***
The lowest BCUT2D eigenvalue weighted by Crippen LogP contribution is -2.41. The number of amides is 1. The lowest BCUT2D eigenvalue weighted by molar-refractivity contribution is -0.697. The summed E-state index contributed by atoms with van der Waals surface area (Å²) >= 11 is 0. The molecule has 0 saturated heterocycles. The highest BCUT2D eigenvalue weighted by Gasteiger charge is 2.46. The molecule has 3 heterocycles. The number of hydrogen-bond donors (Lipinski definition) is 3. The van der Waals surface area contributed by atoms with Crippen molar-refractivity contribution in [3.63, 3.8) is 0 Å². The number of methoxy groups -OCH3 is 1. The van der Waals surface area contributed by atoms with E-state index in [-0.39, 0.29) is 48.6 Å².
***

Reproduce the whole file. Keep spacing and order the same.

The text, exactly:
The lowest BCUT2D eigenvalue weighted by Crippen LogP contribution is -2.41. The number of amides is 1. The lowest BCUT2D eigenvalue weighted by molar-refractivity contribution is -0.697. The summed E-state index contributed by atoms with van der Waals surface area (Å²) >= 11 is 0. The molecule has 0 saturated heterocycles. The highest BCUT2D eigenvalue weighted by Gasteiger charge is 2.46. The molecule has 3 heterocycles. The number of hydrogen-bond donors (Lipinski definition) is 3. The van der Waals surface area contributed by atoms with Crippen molar-refractivity contribution in [3.63, 3.8) is 0 Å². The number of methoxy groups -OCH3 is 1. The van der Waals surface area contributed by atoms with E-state index in [-0.39, 0.29) is 48.6 Å².